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Ontario reports 11,352 new COVID cases, with 1,290 patients in hospital

Click to play video: '‘We’re not going to be able to stop it’: Ontario reimposes restrictions to fight COVID-19 ‘tsunami’' ‘We’re not going to be able to stop it’: Ontario reimposes restrictions to fight COVID-19 ‘tsunami’
WATCH: Ontario reimposes restrictions to fight COVID-19 "tsunami." – Jan 3, 2022

Ontario is reporting 11,352 COVID cases on Tuesday, as hospitalizations and those in ICUs continue to rise. The provincial case total now stands at 816,450.

Over the last three days, there were 13,578 new infections on Monday, 16,714 reported on Sunday, and a record-breaking 18,445 new cases on Saturday. However, due to recent testing eligibility changes the province warns the counts are an underestimate of the true spread of the virus in the community.

Of the 11,352 new cases recorded, the data showed 1,647 were unvaccinated people, 445 were partially vaccinated people, 9,040 were fully vaccinated people and for 219 people the vaccination status was unknown.

For the regional breakdown, 2,480 cases were recorded in Toronto, 1,486 in Peel Region, 1,059 in York Region, 635 in Durham Region, and 612 in Waterloo. All other local public health units reported fewer than 600 new cases in the provincial report.

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Read more: Ontario moves schools to online learning, bans indoor dining and issues new COVID capacity restrictions

Hospitalizations in Ontario

Ontario reported 1,290 people in general hospital wards with COVID-19 (up by 58 from the previous day) with 266 patients in intensive care units (up by 18).

Hospitalizations and those in ICUs continue to rise daily as Ontario grapples to contain Omicron.

For comparison, in the third wave peak in April which was the worst wave for hospitalizations, the province saw almost 2,400 patients in general hospital wards and as many as 900 patients in ICUs with COVID among a population that was vastly unvaccinated.

Read more: GTA hospitals call ‘code orange’ to help address Omicron-fuelled COVID-19 surge

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Deaths, vaccinations, recoveries, active cases, 7-day average, testing, test positivity

The death toll in the province has risen to 10,239 as 10 more virus-related deaths were reported.

As of 8 p.m. on Monday, there are more than 11.4 million people fully immunized with two doses, which is 88.2 per cent of the aged 12 and older population. First dose coverage stands at 90.9 per cent.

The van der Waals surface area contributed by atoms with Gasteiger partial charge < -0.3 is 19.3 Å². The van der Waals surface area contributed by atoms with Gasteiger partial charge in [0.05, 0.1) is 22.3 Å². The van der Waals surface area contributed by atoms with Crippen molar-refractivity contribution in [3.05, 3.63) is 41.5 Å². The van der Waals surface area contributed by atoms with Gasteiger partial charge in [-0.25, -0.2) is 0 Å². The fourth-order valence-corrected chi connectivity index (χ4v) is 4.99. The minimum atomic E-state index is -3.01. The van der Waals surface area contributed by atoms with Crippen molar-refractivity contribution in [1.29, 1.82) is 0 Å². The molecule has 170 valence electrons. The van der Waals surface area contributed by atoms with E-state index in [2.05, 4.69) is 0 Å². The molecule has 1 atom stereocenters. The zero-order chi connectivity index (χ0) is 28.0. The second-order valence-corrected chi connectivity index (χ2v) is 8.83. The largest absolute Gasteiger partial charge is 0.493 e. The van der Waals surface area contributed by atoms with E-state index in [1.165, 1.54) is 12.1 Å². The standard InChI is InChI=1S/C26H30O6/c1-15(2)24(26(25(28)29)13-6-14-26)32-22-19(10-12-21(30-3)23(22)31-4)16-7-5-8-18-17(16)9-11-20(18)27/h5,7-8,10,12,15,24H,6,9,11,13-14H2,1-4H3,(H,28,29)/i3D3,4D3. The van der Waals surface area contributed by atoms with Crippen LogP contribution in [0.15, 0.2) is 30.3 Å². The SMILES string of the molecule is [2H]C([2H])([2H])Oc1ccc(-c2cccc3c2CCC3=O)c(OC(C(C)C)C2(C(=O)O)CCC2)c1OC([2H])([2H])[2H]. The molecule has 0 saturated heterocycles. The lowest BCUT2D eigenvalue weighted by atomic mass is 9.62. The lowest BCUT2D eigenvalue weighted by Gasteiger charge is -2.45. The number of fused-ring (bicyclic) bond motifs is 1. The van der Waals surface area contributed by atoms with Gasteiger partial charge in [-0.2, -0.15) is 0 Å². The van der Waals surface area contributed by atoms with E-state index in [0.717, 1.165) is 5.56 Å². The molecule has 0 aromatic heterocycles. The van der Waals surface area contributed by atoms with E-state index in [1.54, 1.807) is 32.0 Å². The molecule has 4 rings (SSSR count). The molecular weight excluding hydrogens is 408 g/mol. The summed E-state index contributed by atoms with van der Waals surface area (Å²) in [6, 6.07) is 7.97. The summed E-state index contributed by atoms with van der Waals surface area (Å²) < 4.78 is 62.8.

The province administered 148,577 doses in the last day. There are more than 3.8 million Ontarians who have received a booster shot.

For young children aged five to 11, first dose coverage stands at 44.1 per cent with 1.7 per cent who are now fully vaccinated.

Meanwhile, 672,081 Ontario residents were reported to have recovered from COVID-19, which is 82 per cent of known cases. Resolved cases increased by 7,519  from the previous day.

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Active cases in Ontario now stand at 134,130 — up from last week when it was at 70,391. At the peak of the second wave in January, active cases hit just above 30,000. In the third wave in April, active cases topped 43,000.

The seven-day average has now reached 14,435 as daily case counts due to Omicron continue to hover around unprecedented highs.

The government said 49,737 tests were processed in the previous 24 hours. There are 93,449 tests currently under investigation.

Test positivity hit 30.9 per cent meaning almost 1 in 3 tests are coming back positive for COVID. Last week, test positivity was at 24.9 per cent.

However, Ontario officials have recently changed testing eligibility for those seeking to get a PCR test to detect COVID-19 to only the most high-risk populations such as health care, long-term care, those who live and work in congregate settings, etc.

Read more: Restaurant group slams Ontario’s latest COVID restrictions on foodservice industry

Here is a breakdown of the total cases in Ontario by gender and age:

  • 404,379 people are male — an increase of 5,122 cases.
  • 409,016 people are female — an increase of 6,195 cases.
  • 24,224 people are under the age of four — an increase of 308 cases.
  • 51,641 people are 5 to 11 — an increase of 665 cases.
  • 74,766 people are 12 to 19 — an increase of 1,030 cases.
  • 313,717 people are 20 to 39 — an increase of 4,431 cases.
  • 224,820 people are 40 to 59 — an increase of 3,298 cases.
  • 97,407 people are 60 to 79 — an increase of 1,300 cases.
  • 29,709 people are 80 and over — an increase of 318 cases.
  • The province notes that not all cases have a reported age or gender.

Here is a breakdown of the total deaths related to COVID-19 by age:

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  • Deaths reported in ages 19 and under: Eight
  • Deaths reported in ages 20 to 39: 113
  • Deaths reported in ages 40 to 59: 736
  • Deaths reported in ages 60 to 79: 3,397
  • Deaths reported in ages 80 and older: 5,984
  • The province notes there may be a reporting delay for deaths and data

Cases, deaths and outbreaks in Ontario long-term care homes

According to the Ontario Ministry of Long-Term Care, there have been 3,835 deaths reported among residents and patients in long-term care homes across Ontario, which is unchanged since the previous day. Thirteen virus-related deaths in total have been reported among staff.

There are 135 current outbreaks in homes, which is up by 5 from the previous day.

The ministry also indicated there are currently 499 active cases among long-term care residents and 874 active cases among staff — up by 35 and up by 56, respectively, in the last day.

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